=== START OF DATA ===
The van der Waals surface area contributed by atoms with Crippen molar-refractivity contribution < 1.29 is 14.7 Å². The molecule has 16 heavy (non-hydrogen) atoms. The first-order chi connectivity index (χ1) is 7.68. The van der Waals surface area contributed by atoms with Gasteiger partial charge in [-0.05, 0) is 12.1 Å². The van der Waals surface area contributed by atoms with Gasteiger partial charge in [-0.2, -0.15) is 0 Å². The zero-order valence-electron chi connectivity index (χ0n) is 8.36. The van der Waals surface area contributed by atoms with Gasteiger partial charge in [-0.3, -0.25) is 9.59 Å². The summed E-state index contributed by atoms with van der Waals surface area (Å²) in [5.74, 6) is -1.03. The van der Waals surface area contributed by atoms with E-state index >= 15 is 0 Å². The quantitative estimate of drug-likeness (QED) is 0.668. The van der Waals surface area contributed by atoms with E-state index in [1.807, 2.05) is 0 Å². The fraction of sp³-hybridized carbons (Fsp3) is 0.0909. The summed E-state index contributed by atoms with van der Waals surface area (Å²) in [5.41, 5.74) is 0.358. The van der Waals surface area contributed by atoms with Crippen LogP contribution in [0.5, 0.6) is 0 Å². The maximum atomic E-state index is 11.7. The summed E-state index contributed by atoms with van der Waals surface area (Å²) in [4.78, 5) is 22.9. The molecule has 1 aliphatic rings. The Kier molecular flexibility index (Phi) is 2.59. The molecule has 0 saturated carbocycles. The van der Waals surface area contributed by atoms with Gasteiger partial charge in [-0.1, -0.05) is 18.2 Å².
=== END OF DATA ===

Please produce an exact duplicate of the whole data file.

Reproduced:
The van der Waals surface area contributed by atoms with Crippen molar-refractivity contribution < 1.29 is 14.7 Å². The molecule has 16 heavy (non-hydrogen) atoms. The first-order chi connectivity index (χ1) is 7.68. The van der Waals surface area contributed by atoms with Gasteiger partial charge in [-0.05, 0) is 12.1 Å². The van der Waals surface area contributed by atoms with Gasteiger partial charge in [-0.2, -0.15) is 0 Å². The zero-order valence-electron chi connectivity index (χ0n) is 8.36. The van der Waals surface area contributed by atoms with Gasteiger partial charge in [-0.3, -0.25) is 9.59 Å². The summed E-state index contributed by atoms with van der Waals surface area (Å²) in [5.74, 6) is -1.03. The van der Waals surface area contributed by atoms with E-state index >= 15 is 0 Å². The quantitative estimate of drug-likeness (QED) is 0.668. The van der Waals surface area contributed by atoms with E-state index in [1.807, 2.05) is 0 Å². The fraction of sp³-hybridized carbons (Fsp3) is 0.0909. The summed E-state index contributed by atoms with van der Waals surface area (Å²) in [5.41, 5.74) is 0.358. The van der Waals surface area contributed by atoms with Crippen LogP contribution in [0.5, 0.6) is 0 Å². The maximum atomic E-state index is 11.7. The summed E-state index contributed by atoms with van der Waals surface area (Å²) in [4.78, 5) is 22.9. The molecule has 1 aliphatic rings. The Kier molecular flexibility index (Phi) is 2.59. The molecule has 0 saturated carbocycles. The van der Waals surface area contributed by atoms with Gasteiger partial charge in [-0.1, -0.05) is 18.2 Å².